During the Action Review Session, Johnson provided recommendations for each school except Washington Irving School 14, which was recommended for restart during the November Board meeting.


  • April 2017: IPS identified the seven schools and conducted meetings with each school’s leadership team and staff to share information regarding SQR processes.
  • June-September: The district informed school communities via letters, open houses and/or school events.
  • August-September: IPS completed an SQR at each school.
  • November: Findings were shared with IPS’ Board of School Commissioners and recommendations for each school were made.

*Wendell Phillips has been recommended for restart, but has not yet completed the district’s SQR process. The restart recommendation for the school was generated based on its five (5) consecutive F letter grades as well as the SQR they received from the state. 

ACTION: Presentation Only

Alternative Certification Program Partnerships

IPS partners with Indianapolis Teaching Fellows (ITF) and Teach for America (TFA) to provide additional prescreened, diverse teaching candidates for the district.

Both AmeriCorps programs, ITF and TFA partner with Marian University for a Transition to Teaching license (as applicable) and coursework to obtain licensure and a master’s degree. Both programs facilitate selection and preparation of candidates and provide ongoing support and professional development.

Human Resources Operations Officer Mindy Schlegel presented agreements governing partnerships with teacher pipeline programs. These agreements are substantially similar to prior-year agreements.

The benefits of alternative certification program partnerships are far-reaching throughout the district.

Benefits of ITF and TFA at Indianapolis Public Schools

  • Dedicated focus on recruiting diverse candidates for high-need areas.
  • Supplies an average of approximately 7 percent of IPS teacher hires.
  • Represents a total of 15 percent of the district’s new teacher hires. For the 2017 school year, IPS principals hired:
  • 30 ITF teachers.
  • 27 TFA teachers.

Overview of ITF and TFA at Indianapolis Public Schools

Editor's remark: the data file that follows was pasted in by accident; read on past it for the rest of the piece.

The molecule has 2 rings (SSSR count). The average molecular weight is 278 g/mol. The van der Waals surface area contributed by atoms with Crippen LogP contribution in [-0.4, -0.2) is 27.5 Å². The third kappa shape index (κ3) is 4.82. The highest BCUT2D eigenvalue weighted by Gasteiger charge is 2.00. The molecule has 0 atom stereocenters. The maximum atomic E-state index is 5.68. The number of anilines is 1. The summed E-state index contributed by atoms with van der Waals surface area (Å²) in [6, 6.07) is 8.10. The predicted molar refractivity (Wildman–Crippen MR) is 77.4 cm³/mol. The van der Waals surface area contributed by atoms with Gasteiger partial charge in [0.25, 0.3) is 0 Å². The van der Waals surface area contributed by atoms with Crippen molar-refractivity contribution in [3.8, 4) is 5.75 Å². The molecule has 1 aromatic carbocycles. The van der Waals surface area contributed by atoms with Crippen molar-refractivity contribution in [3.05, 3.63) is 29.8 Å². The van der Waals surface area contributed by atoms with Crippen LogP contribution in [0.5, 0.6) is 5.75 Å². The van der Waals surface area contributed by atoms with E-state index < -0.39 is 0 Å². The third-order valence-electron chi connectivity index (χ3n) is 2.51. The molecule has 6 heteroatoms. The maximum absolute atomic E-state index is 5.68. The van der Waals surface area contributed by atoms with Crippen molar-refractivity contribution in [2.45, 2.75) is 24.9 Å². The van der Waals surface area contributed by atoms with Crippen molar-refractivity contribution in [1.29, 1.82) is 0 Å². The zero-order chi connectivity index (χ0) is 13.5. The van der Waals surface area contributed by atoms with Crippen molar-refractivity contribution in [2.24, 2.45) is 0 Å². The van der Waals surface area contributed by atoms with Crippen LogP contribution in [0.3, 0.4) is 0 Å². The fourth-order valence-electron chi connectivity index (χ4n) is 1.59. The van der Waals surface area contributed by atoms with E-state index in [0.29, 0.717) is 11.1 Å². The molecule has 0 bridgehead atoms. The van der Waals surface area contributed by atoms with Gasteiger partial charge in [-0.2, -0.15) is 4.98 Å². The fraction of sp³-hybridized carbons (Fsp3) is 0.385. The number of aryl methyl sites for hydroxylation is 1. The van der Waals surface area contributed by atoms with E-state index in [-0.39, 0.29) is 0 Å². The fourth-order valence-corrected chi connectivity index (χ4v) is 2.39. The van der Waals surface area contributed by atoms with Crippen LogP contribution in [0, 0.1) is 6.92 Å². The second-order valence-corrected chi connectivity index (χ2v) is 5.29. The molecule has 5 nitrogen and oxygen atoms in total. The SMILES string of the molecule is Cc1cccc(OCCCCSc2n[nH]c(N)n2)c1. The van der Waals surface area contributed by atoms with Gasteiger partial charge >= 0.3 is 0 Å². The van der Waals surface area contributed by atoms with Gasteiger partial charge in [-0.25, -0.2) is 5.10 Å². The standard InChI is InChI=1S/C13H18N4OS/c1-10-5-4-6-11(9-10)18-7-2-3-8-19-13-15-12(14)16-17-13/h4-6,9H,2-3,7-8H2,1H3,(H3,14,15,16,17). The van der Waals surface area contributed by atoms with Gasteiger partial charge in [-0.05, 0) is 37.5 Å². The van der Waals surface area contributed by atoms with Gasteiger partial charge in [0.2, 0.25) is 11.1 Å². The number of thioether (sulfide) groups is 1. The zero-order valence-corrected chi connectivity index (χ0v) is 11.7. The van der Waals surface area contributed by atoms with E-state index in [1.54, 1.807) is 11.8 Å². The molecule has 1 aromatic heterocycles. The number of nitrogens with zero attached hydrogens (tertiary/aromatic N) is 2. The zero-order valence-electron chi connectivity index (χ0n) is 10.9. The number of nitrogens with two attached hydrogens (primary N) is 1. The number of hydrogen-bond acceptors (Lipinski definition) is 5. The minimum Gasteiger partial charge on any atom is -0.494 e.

There are 60 ITFs available in the 2017 cohort. Of those teachers:

  • 47 percent are minorities.
  • 30 percent are male.
  • 78 percent live in Indiana.
  • ITF partners with the IPS Special Education Department on preservice training.

There are 73 TFA teachers available in the 2017 cohort. Of those teachers:

  • 40 percent are minorities.
  • 42 percent are Pell Grant recipients.
  • 42 percent teach math, science or special education.

ACTION: Passed 5-0

Surplus Property Declarations

Scott Martin, deputy superintendent for operations, presented three properties that have been declared as surplus to school corporation needs. Selling these properties isn alignment with the district’s ongoing facilities disposition strategy.

The three surplus properties identified are:

  • Forest Manor.
  • Facilities Maintenance Division.
  • Meridian Transitions.

This is a routine legal item, which will enable the listing and sale of these properties.

ACTION: Passed 4-0

Transportation Model

As the district works to make improvements to transportation for the 2018-19 school year, a two-tier transportation proposal was presented for action by IPS Transportation Director Manny Mendez.

The proposal included a recommendation to move high schools to a later start time and to provide all-choice high school transportation parameters. The proposal also recommends:

  • Elementary schools running on the first tier.
  • Middle, high and Innovation schools running on the second tier.
  • Innovation schools being able to offer two tiers and extend past the second-tier afternoon bell time as needed for extended educational hours.
  • A 20-minute breakfast prior to the first bell.

The proposal also addresses points of interest associated with the two-tier transportation model, including the potential impact to athletics and extracurricular activities, program start/end times and locations, and Evening High School.

Mendez also discussed opportunities to reduce the number of buses IPS operates (which could result in operational costs savings) by:

  • Expanding the bus stop walking distance from four-tenths to seven-tenths of a mile.
  • Limiting bus stops on narrow and short streets when possible.
  • Limiting bus stops serving multiple secondary schools when possible.

The proposed model takes into account the later start time for the district’s all-choiceschools for the 2018-19 school year and the number of district bus drivers. The pairing of buses between tiers will reduce the variation in arrival and departure times — and will improve on-time delivery.

ACTION: Presentation Only